Thomas O'Neill Russell (1828–1908) was an Irish novelist and a founding member of Conradh na Gaeilge.
He was born in Moate, County Westmeath, the son of Joseph Russell, a Quaker farmer. He interested himself in the Irish language from the 1850s. He emigrated to the United States in 1867 and returned to Ireland in 1895.
He began to organise opinion in Dublin, by means of essay and lecture in the interests of a Gaelic revival. To his efforts to arouse in Irishmen a sense of the value of their ancient language and music was largely due the inauguration of the Gaelic League in 1893 and of the first Feis Ceoil (Irish musical festival) in 1897.
He died on 15 June 1908 in Synge St., Dublin, and was buried in Mount Jerome Cemetery.
Eoin MacNeill was an Irish scholar, Irish language enthusiast, Gaelic revivalist, nationalist and politician who served as Minister for Education from 1922 to 1925, Ceann Comhairle of Dáil Éireann from 1921 to 1922, Minister for Industries 1919 to 1921 and Minister for Finance January 1919 to April 1919. He served as a Teachta Dála (TD) from 1918 to 1927. He was a Member of Parliament (MP) for Londonderry City from 1918 to 1922 and a Member of the Northern Ireland Parliament (MP) for Londonderry from 1921 to 1925.
Hugh O'Neill, was an Irish Gaelic lord, Earl of Tyrone and was later created The Ó Néill Mór, Chief of the Name. O'Neill's career was played out against the background of the Tudor conquest of Ireland, and he is best known for leading a coalition of Irish clans during the Nine Years' War, the strongest threat to the House of Tudor in Ireland since the uprising of Silken Thomas against King Henry VIII.
This article concerns the Gaelic nobility of Ireland from ancient to modern times. It only partly overlaps with Chiefs of the Name because it excludes Scotland and other discussion. It is one of three groups of Irish nobility, the others being those nobles descended from the Hiberno-Normans and those granted titles of nobility in the Peerage of Ireland.
Thomas Osborne Davis was an Irish writer; with Charles Gavan Duffy and John Blake Dillon, a founding editor of The Nation, the weekly organ of what came to be known as the Young Ireland movement. While embracing the common cause of a representative, national government for Ireland, Davis took issue with the nationalist leader Daniel O'Connell by arguing for the common ("mixed") education of Catholics and Protestants and by advocating for Irish as the national language.
The Gaelic revival was the late-nineteenth-century national revival of interest in the Irish language and Irish Gaelic culture. Irish had diminished as a spoken tongue, remaining the main daily language only in isolated rural areas, with English having become the dominant language in the majority of Ireland.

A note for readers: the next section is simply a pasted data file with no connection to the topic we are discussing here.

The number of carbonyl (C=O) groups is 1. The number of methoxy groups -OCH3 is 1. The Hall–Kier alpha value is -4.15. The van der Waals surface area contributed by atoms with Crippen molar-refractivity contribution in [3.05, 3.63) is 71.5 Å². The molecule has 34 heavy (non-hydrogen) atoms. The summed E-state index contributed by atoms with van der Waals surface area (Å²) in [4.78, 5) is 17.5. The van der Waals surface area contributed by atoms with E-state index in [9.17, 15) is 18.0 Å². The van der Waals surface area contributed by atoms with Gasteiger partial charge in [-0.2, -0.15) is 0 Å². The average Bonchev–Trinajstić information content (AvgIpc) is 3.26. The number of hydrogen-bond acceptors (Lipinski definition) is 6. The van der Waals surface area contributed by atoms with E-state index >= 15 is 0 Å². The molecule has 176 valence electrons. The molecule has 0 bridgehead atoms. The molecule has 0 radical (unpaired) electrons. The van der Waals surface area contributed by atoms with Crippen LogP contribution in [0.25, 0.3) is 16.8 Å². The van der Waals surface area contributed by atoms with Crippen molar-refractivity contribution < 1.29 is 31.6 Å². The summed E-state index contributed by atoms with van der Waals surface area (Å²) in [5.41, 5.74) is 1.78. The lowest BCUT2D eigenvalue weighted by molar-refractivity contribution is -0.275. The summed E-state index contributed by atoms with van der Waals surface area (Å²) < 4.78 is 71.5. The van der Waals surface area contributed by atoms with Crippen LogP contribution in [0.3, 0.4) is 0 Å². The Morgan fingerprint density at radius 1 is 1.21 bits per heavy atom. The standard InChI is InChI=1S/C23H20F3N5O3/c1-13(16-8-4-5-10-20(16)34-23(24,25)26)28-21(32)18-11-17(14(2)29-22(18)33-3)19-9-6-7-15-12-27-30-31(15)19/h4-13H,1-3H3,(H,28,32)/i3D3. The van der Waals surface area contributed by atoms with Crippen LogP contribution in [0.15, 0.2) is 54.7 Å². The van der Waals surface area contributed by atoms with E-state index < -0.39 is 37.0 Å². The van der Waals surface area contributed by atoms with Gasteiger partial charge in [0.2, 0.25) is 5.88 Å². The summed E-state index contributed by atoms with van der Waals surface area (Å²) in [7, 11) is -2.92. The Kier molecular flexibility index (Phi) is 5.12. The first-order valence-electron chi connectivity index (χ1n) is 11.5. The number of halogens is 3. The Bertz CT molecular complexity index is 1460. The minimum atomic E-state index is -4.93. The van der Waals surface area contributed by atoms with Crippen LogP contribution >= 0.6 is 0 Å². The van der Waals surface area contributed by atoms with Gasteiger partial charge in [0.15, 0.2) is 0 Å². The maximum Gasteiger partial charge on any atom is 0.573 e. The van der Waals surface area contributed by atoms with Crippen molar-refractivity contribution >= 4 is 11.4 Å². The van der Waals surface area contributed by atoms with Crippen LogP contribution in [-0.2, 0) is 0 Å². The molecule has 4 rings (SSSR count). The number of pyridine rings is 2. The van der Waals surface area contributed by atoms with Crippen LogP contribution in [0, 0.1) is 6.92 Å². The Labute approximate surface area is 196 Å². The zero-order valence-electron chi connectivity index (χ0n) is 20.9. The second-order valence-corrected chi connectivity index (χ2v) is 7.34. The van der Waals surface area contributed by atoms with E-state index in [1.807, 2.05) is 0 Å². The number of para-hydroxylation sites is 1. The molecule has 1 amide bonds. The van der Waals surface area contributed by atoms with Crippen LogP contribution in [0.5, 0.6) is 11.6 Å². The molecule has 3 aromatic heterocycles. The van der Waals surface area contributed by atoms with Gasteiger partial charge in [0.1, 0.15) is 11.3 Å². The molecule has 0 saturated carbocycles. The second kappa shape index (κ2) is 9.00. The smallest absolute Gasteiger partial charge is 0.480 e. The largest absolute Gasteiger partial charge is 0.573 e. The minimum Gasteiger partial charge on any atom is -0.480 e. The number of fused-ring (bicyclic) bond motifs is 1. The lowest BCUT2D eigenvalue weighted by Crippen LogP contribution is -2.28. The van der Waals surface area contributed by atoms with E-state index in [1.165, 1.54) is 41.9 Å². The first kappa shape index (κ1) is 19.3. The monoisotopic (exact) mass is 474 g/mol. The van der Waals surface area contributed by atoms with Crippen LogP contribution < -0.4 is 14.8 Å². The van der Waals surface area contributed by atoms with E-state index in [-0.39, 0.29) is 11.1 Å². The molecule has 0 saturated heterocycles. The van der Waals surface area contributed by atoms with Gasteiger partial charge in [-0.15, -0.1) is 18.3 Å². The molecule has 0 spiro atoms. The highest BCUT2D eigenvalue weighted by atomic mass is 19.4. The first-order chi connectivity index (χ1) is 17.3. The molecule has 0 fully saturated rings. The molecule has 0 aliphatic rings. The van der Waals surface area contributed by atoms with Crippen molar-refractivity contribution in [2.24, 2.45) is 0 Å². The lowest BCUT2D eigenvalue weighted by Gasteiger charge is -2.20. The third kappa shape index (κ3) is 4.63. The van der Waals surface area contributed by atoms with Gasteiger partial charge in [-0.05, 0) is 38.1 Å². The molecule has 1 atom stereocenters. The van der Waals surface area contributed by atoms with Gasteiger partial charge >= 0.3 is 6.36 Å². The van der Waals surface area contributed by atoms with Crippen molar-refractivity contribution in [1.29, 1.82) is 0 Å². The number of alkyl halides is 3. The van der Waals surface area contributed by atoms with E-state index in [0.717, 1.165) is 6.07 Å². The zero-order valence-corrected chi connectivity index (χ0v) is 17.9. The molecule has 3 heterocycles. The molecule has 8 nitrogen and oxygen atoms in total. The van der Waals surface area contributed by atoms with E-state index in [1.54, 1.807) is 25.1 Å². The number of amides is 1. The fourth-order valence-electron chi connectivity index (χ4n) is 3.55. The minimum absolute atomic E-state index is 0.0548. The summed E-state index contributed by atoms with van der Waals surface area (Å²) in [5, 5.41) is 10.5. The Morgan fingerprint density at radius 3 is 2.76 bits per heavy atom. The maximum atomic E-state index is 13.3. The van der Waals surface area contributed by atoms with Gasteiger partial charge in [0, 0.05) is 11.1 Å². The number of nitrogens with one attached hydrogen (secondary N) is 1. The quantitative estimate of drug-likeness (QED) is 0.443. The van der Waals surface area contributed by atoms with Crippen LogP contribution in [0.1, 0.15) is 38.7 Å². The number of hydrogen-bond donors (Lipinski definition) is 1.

The Irish Literary Revival was a flowering of Irish literary talent in the late 19th and early 20th century.
Sir Phelim Roe O'Neill of Kinard was an Irish politician and soldier who started the Irish rebellion in Ulster on 23 October 1641. He joined the Irish Catholic Confederation in 1642 and fought in the Wars of the Three Kingdoms under his cousin, Owen Roe O'Neill, in the Confederate Ulster Army. After the Cromwellian conquest of Ireland O’Neill went into hiding but was captured, tried and executed in 1653.
Events in the year 1907 in Ireland.
Terence Bellew MacManus was an Irish rebel who participated in the Young Irelander Rebellion of 1848. Sentenced to death for treason, he and several other participants were given commuted sentences in 1849 and transported for life to Van Diemen's Land in Australia. Three years later in 1852, MacManus escaped and emigrated to the United States.
Randal MacDonnell, 1st Marquess of Antrim (1609–1683) was a Roman Catholic landed magnate in Scotland and Ireland, son of the 1st Earl of Antrim. He was also chief of Clan MacDonnell of Antrim. He is best known for his involvement, mostly on the Royalist side, in the Wars of the Three Kingdoms.
Charles Patrick Meehan was an Irish Catholic priest, historian and editor.
David James O'Donoghue was an Irish biographer and editor.
Patrick O'Donoghue (1810–1854), also known as Patrick O'Donohoe or O'Donoghoe, from Clonegal, County Carlow, was an Irish Nationalist revolutionary and journalist, a member of the Young Ireland movement.
The Irish Confederation was an Irish nationalist independence movement, established on 13 January 1847 by members of the Young Ireland movement who had seceded from Daniel O'Connell's Repeal Association. Historian T. W. Moody described it as "the official organisation of Young Ireland".
Alexander MacDonnell, 3rd Earl of AntrimPC (Ire) (1615–1699) was a Roman Catholic peer and military commander in Ireland. He fought together with his brother Randal on the losing side in the Irish Confederate Wars (1641–1653); and then, having succeeded his brother as the 3rd Earl of Antrim in 1683, fought in the Williamite War (1688–1691), on the losing side again. Twice he forfeited his lands and twice he regained them.
Annie Wilson Patterson was an Irish organist, music educator, writer, composer, and arranger.
William Rooney, also known as Fear na Muintire, was an Irish nationalist, journalist, poet and Gaelic revivalist. Along with Arthur Griffith and Denis Devereux he founded the Celtic Literary Society, and with Griffith founded the first Cumann na nGaedheal.
Gordon O'Neill, was an Irish colonel in King James II's army who fought in the Battle of the Boyne and the Battle of Aughrim for the Jacobites. He was a son of Phelim O'Neill.
Ellis MacDonnell, Countess of Antrim was an Irish aristocrat of the late Elizabethan and early Stuart eras.
Katherine Frances Purdon was an Irish novelist and playwright, part of the Irish Revival movement and a member of the United Irishwomen.